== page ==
Seniors share perspectives on New Year's resolutions
Age, wisdom change locals' views
When it comes to making a New Year's resolution, the biggest concern is not usually the resolution, but making it stick.
To shed new light on the annual tradition, local seniors, who've made resolutions for decades, share their unique perspectives on the practice, and also adding in a little wisdom, comparing the types of resolutions they made in the past to the types of resolutions they make today.
"When you're young, the resolutions you make are totally different," said Joy Ford, 69, of Exeter. "The sky's the limit. You want to do all these wonderful things, and make them stick. And they do for a few months, and then you forget about them. But when you get older, the whole prospect changes. They're more about life-altering stuff, like taking care of yourself.
"They become more personalized and realistic, such as about your health and well-being, and making a happier, healthier life, instead of 'I'm going to do all these great things.'"
Even if many resolutions eventually fade or are forgotten, Ford said she still makes them, and this year, wants to make a few on family and important relationships.
"I always do," she said. "The intention is there."
Cassville resident Ruth Thompson, 82, shared that the types of resolutions she made in the past were usually about losing weight.
"Most make resolutions about losing weight or being healthy," she said. "And, finally, since I'm 82 now, I just quit making resolutions. I'm not going to stay with them anyway.
"I remember one Christmas my mom gave me a five-year diary, and I made the resolution that I was going to write in it every day — that lasted about a month."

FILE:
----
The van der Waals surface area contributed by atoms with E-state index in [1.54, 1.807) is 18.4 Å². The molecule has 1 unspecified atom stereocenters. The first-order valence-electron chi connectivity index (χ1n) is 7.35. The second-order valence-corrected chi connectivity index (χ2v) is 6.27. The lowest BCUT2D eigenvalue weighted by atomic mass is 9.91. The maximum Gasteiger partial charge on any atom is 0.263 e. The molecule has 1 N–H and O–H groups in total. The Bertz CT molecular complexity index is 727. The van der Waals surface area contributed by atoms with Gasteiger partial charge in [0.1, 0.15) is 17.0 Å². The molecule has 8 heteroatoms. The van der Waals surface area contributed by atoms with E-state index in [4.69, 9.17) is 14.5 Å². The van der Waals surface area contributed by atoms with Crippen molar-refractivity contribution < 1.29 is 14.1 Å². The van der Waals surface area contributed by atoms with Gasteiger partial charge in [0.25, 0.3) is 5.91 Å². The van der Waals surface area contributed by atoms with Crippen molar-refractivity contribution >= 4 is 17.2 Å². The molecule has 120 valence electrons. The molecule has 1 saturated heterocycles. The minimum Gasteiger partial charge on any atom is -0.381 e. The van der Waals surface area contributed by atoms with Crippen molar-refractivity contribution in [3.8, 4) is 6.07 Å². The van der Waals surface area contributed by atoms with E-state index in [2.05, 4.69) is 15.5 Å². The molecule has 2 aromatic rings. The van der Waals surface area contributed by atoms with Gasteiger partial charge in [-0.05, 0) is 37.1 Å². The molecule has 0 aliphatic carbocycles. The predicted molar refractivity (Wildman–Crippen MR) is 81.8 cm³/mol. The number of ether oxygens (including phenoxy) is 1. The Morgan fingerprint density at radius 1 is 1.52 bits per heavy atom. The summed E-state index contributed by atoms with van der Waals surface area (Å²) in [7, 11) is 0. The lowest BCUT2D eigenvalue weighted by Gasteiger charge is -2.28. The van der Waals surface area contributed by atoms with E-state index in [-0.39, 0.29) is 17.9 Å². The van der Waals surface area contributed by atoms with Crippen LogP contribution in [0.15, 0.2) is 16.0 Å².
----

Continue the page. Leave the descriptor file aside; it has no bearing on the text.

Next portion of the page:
Compared to what she's learned between then and now, Thompson says she really doesn't make resolutions anymore.
"But if I did, it would be to try to adopt someone in a shut-in situation who has no family around," she said. "[It would be] someone who is not able to get out of the house or is in a nursing home who needs befriending. Those are the kind of resolutions I think are important.
"I have wonderful family support, but not everyone has that. I think as we get older, things that used to be important are not as important anymore, and new things take their place."
Kristina Atwood, 33, Cassville Senior Center administrator, looks at resolutions with a slightly different lens than her elder counterparts.
"I still make my resolutions, and I try to stick to them at least through half the year," she said. "Usually, I make them based on health and fitness or family-related. My resolutions this year are to take better care of myself and exercise more.
When it comes to specifying exactly what she wants to accomplish, Atwood agreed that the more specific the resolution is, the more likely one is to achieve it.
"In the past, I was more specific, such as, 'I want to lose 15 pounds, take more time to talk to my extended family and communicate more often,'" she said. "And, I do find that the resolutions that are a little more vague tend not to stick."